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High Rising Epiglottis in Children Should It Cause Concern



High-Rising Epiglottis in Children: Should It Cause
Nadeem Petkar, MBBS, MS, Christos Georgalas, MBBS, and
Abir Bhattacharyya, MBBS, MS

An omega-shaped epiglottis is frequently associated with laryngomalacia. However, an elongated high-
rising epiglottis can represent a normal variation of the larynx in a majority of pediatric patients. It is
important to consider this in a healthy child with no complaints apart from the sensation of a foreign
body in throat. This will avoid triggering any unnecessary investigation or treatment. An elongated epi-
glottis projecting in the oropharynx can appear as a foreign body and be a source of anxiety for the par-
ents as well as the unaware family practitioner. We present such a case, with a brief discussion of the
pediatric larynx and the omega-shaped epiglottis. (J Am Board Fam Med 2007;20:495– 496.)

A 3-year-old girl was brought by her mother to the              Discussion
otolaryngology rapid access clinic. The girl had                There are structural and functional differences be-
been complaining of an intermittent foreign body                tween the pediatric and the adult larynx. The size
sensation in her throat. Her mother and the patient             of the larynx at birth is approximately one third the
herself described a “googly” in the back of her                 size of an adult larynx. It grows until the age of
throat when she popped her tongue out. There was                puberty, when it attains its final size.1 The supra-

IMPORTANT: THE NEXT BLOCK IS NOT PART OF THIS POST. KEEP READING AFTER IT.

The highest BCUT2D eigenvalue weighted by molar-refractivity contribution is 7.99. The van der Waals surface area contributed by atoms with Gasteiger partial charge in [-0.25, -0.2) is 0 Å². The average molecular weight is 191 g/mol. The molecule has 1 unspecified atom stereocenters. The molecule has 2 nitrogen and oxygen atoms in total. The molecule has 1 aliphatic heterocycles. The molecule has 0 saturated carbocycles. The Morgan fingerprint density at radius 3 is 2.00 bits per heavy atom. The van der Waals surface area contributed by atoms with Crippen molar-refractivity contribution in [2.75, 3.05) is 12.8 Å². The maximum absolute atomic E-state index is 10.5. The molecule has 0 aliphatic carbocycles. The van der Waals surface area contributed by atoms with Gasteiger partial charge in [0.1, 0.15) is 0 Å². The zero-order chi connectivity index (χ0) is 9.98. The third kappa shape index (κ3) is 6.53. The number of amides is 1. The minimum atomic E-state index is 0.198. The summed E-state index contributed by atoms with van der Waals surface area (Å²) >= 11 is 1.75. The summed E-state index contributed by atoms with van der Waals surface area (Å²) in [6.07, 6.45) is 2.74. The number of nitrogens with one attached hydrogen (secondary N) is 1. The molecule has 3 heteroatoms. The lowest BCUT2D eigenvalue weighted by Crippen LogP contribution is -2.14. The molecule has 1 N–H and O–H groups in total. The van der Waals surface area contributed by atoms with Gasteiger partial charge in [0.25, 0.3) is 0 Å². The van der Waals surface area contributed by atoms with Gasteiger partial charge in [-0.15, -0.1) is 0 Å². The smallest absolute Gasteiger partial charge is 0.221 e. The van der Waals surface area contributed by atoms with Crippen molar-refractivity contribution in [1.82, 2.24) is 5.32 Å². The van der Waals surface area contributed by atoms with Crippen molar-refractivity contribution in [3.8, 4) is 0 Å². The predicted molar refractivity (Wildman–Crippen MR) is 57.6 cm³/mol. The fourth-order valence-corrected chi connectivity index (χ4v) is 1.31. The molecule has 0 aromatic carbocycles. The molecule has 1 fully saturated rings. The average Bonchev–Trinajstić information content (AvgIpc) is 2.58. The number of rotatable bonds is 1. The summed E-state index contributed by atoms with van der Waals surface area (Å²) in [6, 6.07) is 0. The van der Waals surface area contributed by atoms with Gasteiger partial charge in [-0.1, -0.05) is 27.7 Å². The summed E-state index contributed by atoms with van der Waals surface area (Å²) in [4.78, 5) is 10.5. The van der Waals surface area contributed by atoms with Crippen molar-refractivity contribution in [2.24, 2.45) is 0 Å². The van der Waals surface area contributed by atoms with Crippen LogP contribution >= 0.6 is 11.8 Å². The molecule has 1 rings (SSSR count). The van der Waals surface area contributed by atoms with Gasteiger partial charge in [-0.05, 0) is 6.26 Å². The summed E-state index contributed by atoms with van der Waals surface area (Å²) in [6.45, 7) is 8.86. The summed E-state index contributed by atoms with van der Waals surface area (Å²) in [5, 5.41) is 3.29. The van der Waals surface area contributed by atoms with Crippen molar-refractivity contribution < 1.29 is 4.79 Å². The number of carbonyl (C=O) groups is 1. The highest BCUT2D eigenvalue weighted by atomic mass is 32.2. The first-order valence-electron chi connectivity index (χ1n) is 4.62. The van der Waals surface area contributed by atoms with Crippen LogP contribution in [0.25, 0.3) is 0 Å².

no associated history of stridor, shortness of breath,          glottic larynx makes an angle with the subglottis;
or symptoms suggestive of a sleep apnea. There was              the saccule varies and may be significantly larger
no history of reflux disease or odynophagia.                     (proportionately) than in an adult. In terms of po-
   During examination of the oral cavity, an ante-              sition, the child’s larynx is positioned higher in the
rior larynx was noted and an elongated high-rising              neck, closer to the hyoid than in an adult. As part of
epiglottis was clearly visible in the oropharynx (Fig-          a gradual process of descent, the larynx moves from
ure 1). The tonsils were not inflamed and nasal                  the level of the second and third vertebrae (fetus) to
examination was unremarkable. The extremely                     the level of the fourth vertebrae (birth) to the fifth
high-rising epiglottis was diagnosed as the cause of            vertebrae at 6 years of age and to the level of the
the foreign body sensation felt by the child. The               seventh vertebrae by puberty. As a result, the epi-
child was not in respiratory distress and was main-             glottis projects into the oropharynx and is fre-
taining good oxygen saturation on air. Both mother              quently visible.
                                                                    Because the epiglottis is softer in a child than in
and child were reassured as to the benign nature of